Bulldozer stopped in her tracks
There is one bulldozer in Pride and Prejudice, one person who rides roughshod over everyone else and shows no awareness of anyone’s thoughts, feelings, opinions other than her own.
Lady C talks non-stop, and won’t allow any one else to have an opinion. She gives unwanted and unasked-for advice, and asks intrusive and personal questions.
Like many people who behave aggressively, she doesn’t know what to do when someone stands up to her. When Lady Catherine barges in to Longbourn to order Lizzie to back off from Darcy, she is astounded by Lizzie’s spirited response. Way to go, Elizabeth Bennet.
Pushover comes to shove
At the other end of the behavioural scale we have the pushover, the person who is too nice for her own good. Enter Jane Bennet. Jane is the type of girl who can’t say no and who wants to believe the best of everybody.
Jane is not only nice, she is dangerously naïve. She doesn’t see that Caroline Bingley is manoeuvring to keep Jane and Charles Bingley apart, and she can’t believe that Wickham is such a liar.
Most important, her tendency not to put herself forward almost scuppers her chances with Bingley, who is led to believe that she had no real interest in him.
Snake without a bite
She is a manipulative mean girl who thinks she can make herself look good in Darcy’s heart by slagging off Jane and Elizabeth Bennet.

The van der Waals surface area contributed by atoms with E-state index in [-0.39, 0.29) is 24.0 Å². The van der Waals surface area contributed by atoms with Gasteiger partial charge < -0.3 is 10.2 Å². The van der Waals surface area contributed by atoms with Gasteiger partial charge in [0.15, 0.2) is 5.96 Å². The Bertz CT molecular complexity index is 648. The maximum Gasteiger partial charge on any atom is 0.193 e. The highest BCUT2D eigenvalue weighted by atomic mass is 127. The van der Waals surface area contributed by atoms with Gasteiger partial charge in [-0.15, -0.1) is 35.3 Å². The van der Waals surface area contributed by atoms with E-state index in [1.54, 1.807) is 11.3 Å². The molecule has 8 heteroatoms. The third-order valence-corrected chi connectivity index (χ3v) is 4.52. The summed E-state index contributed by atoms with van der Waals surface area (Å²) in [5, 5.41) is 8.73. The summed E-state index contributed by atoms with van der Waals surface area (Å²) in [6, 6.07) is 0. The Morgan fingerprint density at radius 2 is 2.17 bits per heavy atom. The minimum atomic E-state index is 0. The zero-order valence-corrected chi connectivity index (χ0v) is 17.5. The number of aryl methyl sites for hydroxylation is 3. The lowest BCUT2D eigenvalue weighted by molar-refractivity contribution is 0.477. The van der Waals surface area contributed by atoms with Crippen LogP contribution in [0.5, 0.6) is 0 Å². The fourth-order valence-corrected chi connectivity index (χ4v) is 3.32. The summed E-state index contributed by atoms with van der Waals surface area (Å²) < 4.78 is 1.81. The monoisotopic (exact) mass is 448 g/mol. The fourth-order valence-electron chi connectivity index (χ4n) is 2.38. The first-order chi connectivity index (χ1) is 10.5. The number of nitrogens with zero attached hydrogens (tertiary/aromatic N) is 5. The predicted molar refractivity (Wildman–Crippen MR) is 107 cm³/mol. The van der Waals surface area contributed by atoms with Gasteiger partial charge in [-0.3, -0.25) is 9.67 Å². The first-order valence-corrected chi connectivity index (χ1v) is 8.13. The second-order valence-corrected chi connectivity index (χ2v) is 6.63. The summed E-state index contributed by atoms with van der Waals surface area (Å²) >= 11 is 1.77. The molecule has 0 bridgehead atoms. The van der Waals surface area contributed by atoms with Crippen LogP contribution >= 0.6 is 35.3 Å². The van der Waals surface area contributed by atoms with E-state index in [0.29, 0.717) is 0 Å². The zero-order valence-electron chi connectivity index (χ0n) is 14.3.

She does that thing of seeming to praise, then undermining the compliment. So Jane is her new BFF, such a sweet girl – shame that she comes from such a rubbish family! With Elizabeth, she doesn’t even pretend.
As soon as Lizzie is out of the room, La Bingley is on a roll, pointing out Elizabeth’s lack of taste, good looks, manners, social graces. Caroline also uses flattery to worm her way in to Darcy’s affections.
Perhaps we don’t blame her too much for this. It might work on other people. She’s just not bright enough to see that Darcy is not fooled, and she carries on agreeing with everything he says and expressing admiration of everything about him – the way he reads his book, the way he writes a letter, the way he has a delightful sister…
At least she does really admire him. Usually, in order to further her own ends, a snake will shower you with insincere compliments and false flattery.
The star, of course, is Elizabeth. Not that she’s perfect – far from it – but being a star isn’t about being perfect.
She’s right about some things and wrong about a whole lot more. But in the course of the book she learns and changes. She can acknowledge her failings and move on, a better and stronger person.
We may not all be blessed with Elizabeth’s confidence, her wit and vivacity, her sharp mind and her eloquent tongue, but her story and its buoyantly happy ending can inspire us to be a little braver and a little more out there in our dealings with other people.
Your type? You’re a star, aren’t you?
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